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Silber v. United States

U.S.
Jun 25, 1962
370 U.S. 717 (1962)

Summary

holding that defect in indictment not raised before either the Supreme Court or the court of appeals could be noticed as plain error

Summary of this case from U.S. v. Graham

Opinion

CERTIORARI TO THE UNITED STATES COURT OF APPEALS FOR THE DISTRICT OF COLUMBIA CIRCUIT.

No. 454.

Argued April 19, 1962. Decided June 25, 1962.

Petitioner's indictment for violating 2 U.S.C. § 192 was identical to those held defective in Russell v. United States, 369 U.S. 749; the District Court erroneously denied a timely motion to dismiss it; and petitioner was convicted. The issue raised by the motion to dismiss apparently was not presented to the Court of Appeals, and it was not briefed or argued in this Court. Held: This Court, at its option, may notice a plain error not presented, and the judgment sustaining the conviction is reversed on the authority of Russell v. United States. Pp. 717-718.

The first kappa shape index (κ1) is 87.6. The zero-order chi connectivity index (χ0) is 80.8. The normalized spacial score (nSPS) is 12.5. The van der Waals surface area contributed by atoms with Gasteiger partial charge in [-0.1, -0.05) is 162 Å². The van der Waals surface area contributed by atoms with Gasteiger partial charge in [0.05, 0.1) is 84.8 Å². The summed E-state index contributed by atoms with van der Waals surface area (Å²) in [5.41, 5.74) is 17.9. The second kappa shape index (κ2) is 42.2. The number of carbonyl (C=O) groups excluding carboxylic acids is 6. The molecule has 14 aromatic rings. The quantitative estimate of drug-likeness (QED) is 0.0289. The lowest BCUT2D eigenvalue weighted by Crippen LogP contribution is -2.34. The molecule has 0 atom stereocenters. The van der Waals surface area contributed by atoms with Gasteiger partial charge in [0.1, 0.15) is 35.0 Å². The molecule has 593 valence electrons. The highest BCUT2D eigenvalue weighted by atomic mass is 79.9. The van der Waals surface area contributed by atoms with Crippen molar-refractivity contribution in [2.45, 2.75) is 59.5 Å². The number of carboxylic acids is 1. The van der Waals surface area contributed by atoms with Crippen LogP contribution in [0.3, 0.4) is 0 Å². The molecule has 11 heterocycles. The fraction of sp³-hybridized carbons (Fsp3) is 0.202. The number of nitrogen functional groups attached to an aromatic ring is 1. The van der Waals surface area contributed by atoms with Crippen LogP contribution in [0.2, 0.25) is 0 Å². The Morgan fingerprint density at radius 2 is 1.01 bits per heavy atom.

111 U.S.App.D.C. 331, 296 F.2d 588, reversed.

Victor Rabinowitz argued the cause for petitioner. With him on the briefs was Leonard B. Boudin.

Bruce J. Terris argued the cause for the United States. On the briefs were Solicitor General Cox, Assistant Attorney General Yeagley, George B. Searls and Kevin T. Maroney.


The judgment is reversed. Russell v. United States, 369 U.S. 749. The indictment upon which the petitioner was tried was identical to those held defective in Russell. The petitioner's timely motion to dismiss the indictment, made in accord with Fed. Rules Crim. Proc. 12(b)(2), was erroneously denied by the District Court.